9

Boy Scouts change name as program opens to girls

The Boy Scouts of America announced Wednesday that it would drop "Boy" from the name of its scouting program for kids as it prepares to admit girls for the first time. The Boy Scouts will become Scouts BSA in February, with the organization planning a "Scout Me In" marketing campaign to call attention to the program's new inclusiveness. The Boy Scouts of America announced that it would start offering programs for girls in October as it battled declining participation. The Girl Scouts of the USA criticized the move, and noted that the Boy Scouts group had not announced any "girl specific" programming. "We are, and will remain, the first choice for girls and parents," said Sylvia Acevedo, CEO of Girl Scouts of the USA.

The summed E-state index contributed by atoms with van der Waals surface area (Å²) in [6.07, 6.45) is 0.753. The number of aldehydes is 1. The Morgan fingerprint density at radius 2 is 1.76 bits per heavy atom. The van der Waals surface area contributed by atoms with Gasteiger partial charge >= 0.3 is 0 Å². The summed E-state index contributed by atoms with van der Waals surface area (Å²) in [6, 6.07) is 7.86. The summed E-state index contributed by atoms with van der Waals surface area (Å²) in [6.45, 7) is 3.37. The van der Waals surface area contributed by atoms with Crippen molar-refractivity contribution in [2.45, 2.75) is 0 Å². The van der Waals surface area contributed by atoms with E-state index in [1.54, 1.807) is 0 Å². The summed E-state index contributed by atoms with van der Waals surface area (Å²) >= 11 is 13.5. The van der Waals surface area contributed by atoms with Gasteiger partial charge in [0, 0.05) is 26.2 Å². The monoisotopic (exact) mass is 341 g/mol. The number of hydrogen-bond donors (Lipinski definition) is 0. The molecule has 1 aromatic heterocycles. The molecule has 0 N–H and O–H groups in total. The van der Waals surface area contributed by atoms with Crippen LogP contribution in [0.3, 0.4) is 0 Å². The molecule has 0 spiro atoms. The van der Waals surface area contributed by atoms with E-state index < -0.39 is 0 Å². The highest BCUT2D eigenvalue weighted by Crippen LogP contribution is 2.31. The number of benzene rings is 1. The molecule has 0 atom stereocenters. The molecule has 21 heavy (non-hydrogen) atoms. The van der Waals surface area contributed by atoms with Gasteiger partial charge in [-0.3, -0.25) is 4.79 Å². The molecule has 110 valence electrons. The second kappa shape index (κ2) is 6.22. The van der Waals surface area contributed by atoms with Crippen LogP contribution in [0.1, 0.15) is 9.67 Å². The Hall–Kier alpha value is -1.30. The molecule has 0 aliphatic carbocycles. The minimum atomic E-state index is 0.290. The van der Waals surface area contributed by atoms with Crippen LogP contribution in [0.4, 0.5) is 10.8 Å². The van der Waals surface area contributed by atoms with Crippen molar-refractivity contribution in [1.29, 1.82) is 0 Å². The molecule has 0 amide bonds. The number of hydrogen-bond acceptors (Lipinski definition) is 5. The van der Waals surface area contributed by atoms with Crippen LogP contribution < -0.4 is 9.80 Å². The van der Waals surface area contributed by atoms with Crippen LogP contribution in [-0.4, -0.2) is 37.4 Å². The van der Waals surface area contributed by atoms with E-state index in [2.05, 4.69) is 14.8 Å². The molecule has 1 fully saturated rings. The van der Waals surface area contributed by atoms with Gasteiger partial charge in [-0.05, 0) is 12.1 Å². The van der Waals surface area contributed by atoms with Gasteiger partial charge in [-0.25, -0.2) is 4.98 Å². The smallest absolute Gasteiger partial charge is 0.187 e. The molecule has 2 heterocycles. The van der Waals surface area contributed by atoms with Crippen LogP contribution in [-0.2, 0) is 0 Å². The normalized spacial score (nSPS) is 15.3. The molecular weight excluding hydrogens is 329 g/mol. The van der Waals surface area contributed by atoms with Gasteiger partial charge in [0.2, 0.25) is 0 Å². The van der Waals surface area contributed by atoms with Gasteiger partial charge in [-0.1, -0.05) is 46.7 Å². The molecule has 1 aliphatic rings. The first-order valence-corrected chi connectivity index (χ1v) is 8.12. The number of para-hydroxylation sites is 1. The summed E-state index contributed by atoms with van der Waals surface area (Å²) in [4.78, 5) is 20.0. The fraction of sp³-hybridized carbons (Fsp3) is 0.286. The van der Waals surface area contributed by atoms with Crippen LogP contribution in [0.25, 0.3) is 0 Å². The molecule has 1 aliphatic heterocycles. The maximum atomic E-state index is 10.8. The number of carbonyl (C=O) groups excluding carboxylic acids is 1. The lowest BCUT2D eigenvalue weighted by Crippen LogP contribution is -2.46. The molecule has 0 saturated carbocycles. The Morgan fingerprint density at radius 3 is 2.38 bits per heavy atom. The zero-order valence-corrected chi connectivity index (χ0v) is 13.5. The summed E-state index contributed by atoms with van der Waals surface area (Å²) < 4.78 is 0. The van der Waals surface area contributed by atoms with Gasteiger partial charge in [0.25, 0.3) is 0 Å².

10

NYT: Redskins cheerleaders say they endured sexist exploitation

Washington Redskins cheerleaders were often put in exploitative situations that appeared to be permitted by the team, The New York Times reported Wednesday, citing comments from former cheerleaders. In one case, some cheerleaders were required to pose topless or nude during a 2013 photo shoot in Costa Rica while an all-male group of sponsors the team had invited was "skeezing around in the background," one woman said. Some of the cheerleaders were assigned to escort male sponsors to a club that night. "They weren't putting a gun to our heads, but it was mandatory for us to go," one cheerleader said. The team said in a statement that "each Redskin cheerleader is contractually protected to ensure a safe and constructive environment."